Inversions with 7th Chords


One of the ways you can make seventh, minor seventh and major seventh chords a bit easier to play is through inversions.

Now instead of going through all of the different inversions like we did with the major and minor chords, we’re just going to look at a few shapes.

Shape 1:

When you play a seventh chord in any other order besides the root position, you’ll have two notes played right beside each other.

One of the easiest ways to start playing this type of chord not in root position is by taking the top note and adding it to the bottom. This way you’ve got two notes stuck together at the bottom of the chord and then skip a note going up. So the shape is basically together – skip a note – skip a note.

Another way is the think of the major or minor chord you need to play and then just add the seventh to the bottom.

For example, let’s look at am7.

We can play this chord as A C E G. Or we can stick G and A together, skip a note to play C and then skip a note to play E. This is the Am chord with G at the bottom. Try it out.

Let’s do the same thing now with CM7. The notes of this chord are C E G B. Let’s take the B and put it at the bottom of the chord. Now play the chord. You may not like it as much and that’s one thing to take note of. C and B are right next to each other and it can sound like it’s clashing in some instances.

If we look again at Am7, there’s a black note between the G and A making those notes not quite as close and that may be more pleasing to the ear.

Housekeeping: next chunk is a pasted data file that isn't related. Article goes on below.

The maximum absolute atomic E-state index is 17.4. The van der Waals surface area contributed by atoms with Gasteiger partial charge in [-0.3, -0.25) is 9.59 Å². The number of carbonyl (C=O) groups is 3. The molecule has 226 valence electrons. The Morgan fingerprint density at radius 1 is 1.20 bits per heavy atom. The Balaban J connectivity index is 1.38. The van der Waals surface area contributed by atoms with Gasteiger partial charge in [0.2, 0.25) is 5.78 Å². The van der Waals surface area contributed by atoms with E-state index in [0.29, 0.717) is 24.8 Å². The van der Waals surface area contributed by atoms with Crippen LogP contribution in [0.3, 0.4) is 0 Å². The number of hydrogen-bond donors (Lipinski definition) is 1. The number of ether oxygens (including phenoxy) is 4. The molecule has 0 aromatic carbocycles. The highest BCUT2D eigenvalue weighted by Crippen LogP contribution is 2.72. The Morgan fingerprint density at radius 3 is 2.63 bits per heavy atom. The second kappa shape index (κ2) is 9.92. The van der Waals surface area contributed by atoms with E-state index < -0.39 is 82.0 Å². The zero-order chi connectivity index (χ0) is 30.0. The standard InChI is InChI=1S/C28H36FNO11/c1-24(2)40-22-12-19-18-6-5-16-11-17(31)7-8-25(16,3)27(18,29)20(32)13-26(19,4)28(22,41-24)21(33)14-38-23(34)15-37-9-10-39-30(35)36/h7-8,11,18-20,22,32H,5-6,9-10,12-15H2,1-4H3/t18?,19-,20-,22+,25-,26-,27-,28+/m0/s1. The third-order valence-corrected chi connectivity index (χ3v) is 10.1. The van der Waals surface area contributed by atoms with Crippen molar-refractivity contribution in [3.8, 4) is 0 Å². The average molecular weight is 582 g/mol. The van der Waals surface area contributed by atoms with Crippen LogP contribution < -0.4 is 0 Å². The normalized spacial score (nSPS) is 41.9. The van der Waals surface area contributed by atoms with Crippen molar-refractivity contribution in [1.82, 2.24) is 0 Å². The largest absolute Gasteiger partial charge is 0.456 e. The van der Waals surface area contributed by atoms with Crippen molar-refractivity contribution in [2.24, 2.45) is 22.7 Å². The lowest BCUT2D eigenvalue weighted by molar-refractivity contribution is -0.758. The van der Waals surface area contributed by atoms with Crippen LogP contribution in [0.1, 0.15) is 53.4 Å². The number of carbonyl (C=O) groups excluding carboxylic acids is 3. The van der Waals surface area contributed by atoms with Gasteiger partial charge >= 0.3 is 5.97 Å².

Let’s practice a few more of these. Next we’ll play Em7. Play E minor and then add the D at the bottom keeping one semi-tone in between them. Playing this way, it’s an easy to see if you’re playing a 7th or major 7th by seeing if your notes are directly beside each other or have one semi-tone separating them.

Let’s play C7 now. So play the C chord and add the seventh note, Bb at the bottom.

Shape 2

Alright, let’s do one more shape for this type of chord. We’ll have our stuck together notes in the middle and then place the others on each side.

For example, with Am7, play G and A with fingers 2 and 3. That’s your seventh and your root note. Now we skip a note on either side and add C at the top and E at the bottom. This can be another useful shape to play for seventh chords.

It is a bit more advanced and I actually would be surprised if you wanted to play your chords like this now as you’re still getting comfortable with seven chords themselves. But it’s worth teaching this to you now so that if you’re struggling to play a specific chord in a specific song, you can try it out another way and find a way that works well for you.

Okay, that being said, let’s go through a few more of these. We’ll do the same chords we did earlier.
We’ll start with em7. Put D and E together with fingers 2 and 3. Now play G and B on the ends.

CM7 next. We’ll put B and C together with fingers 2 and 3. Can you figure out which other notes to play? E and G.

Okay, now, can you turn that into C7? Give it a try. The difference between a major seventh chord and a seventh chord is the seventh note which you need to take down one semi-tone. So B becomes Bb.


You can practice this a few different ways.

First, you can use the chord progressions in the last lesson to go through the different shapes. They are below.

Second, take any of the songs you’ve learned with any kind of seventh chords and try playing the seventh chord in a different shape. See if it makes playing that song a little easier.

Chord Progression #1:
Am7 D7 am7 D7

Cheat Sheet:
GM7 = G B D F#
CM7 = C E G B
Am7 = A C E G
D7 = D F# A C

Chord Progression #2:
AM7 bm7 C#m7 DM7
AM7 DM7 F#m7 E7 AM7

Cheat Sheet:
AM7 = A C# E G#
Bm7 = B D F# A
C#m7 = C# E G# B
DM7 = D F# A C#
F#m7 = F# A C# E
E7 = E G# B D

Chord Progression #3:
FM7 dm7 BbM7 C
FM7 gm7 C7 FM7

Cheat Sheet:
FM7 = F A C E
Dm7 = D F A C
BbM7 = Bb D F A
Gm7 = G Bb D F
C7 = C E G Bb